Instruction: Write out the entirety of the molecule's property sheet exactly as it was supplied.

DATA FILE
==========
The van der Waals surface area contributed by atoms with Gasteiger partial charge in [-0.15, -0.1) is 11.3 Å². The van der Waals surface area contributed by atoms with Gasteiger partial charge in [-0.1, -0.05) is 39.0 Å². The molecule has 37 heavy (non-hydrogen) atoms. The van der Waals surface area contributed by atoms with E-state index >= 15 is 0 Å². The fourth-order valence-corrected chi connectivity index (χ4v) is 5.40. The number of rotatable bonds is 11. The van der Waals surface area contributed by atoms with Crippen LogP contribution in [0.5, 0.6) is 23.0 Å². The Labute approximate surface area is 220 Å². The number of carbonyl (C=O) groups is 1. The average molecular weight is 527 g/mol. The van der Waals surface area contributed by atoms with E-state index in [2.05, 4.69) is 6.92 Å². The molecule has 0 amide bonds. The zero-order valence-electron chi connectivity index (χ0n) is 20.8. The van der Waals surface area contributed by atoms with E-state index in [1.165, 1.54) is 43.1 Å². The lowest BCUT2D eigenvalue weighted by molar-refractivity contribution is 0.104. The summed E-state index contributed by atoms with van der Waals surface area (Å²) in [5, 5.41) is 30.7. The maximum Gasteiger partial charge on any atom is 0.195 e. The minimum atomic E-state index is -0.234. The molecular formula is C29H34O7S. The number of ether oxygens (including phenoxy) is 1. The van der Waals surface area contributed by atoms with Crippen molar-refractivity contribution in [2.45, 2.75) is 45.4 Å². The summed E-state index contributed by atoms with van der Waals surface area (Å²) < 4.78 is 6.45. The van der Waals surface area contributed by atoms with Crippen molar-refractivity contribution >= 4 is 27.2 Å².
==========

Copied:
The van der Waals surface area contributed by atoms with Gasteiger partial charge in [-0.15, -0.1) is 11.3 Å². The van der Waals surface area contributed by atoms with Gasteiger partial charge in [-0.1, -0.05) is 39.0 Å². The molecule has 37 heavy (non-hydrogen) atoms. The van der Waals surface area contributed by atoms with E-state index >= 15 is 0 Å². The fourth-order valence-corrected chi connectivity index (χ4v) is 5.40. The number of rotatable bonds is 11. The van der Waals surface area contributed by atoms with Crippen LogP contribution in [0.5, 0.6) is 23.0 Å². The Labute approximate surface area is 220 Å². The number of carbonyl (C=O) groups is 1. The average molecular weight is 527 g/mol. The van der Waals surface area contributed by atoms with E-state index in [2.05, 4.69) is 6.92 Å². The molecule has 0 amide bonds. The zero-order valence-electron chi connectivity index (χ0n) is 20.8. The van der Waals surface area contributed by atoms with E-state index in [1.165, 1.54) is 43.1 Å². The lowest BCUT2D eigenvalue weighted by molar-refractivity contribution is 0.104. The summed E-state index contributed by atoms with van der Waals surface area (Å²) in [5, 5.41) is 30.7. The maximum Gasteiger partial charge on any atom is 0.195 e. The minimum atomic E-state index is -0.234. The molecular formula is C29H34O7S. The number of ether oxygens (including phenoxy) is 1. The van der Waals surface area contributed by atoms with Crippen molar-refractivity contribution in [2.45, 2.75) is 45.4 Å². The summed E-state index contributed by atoms with van der Waals surface area (Å²) < 4.78 is 6.45. The van der Waals surface area contributed by atoms with Crippen molar-refractivity contribution >= 4 is 27.2 Å².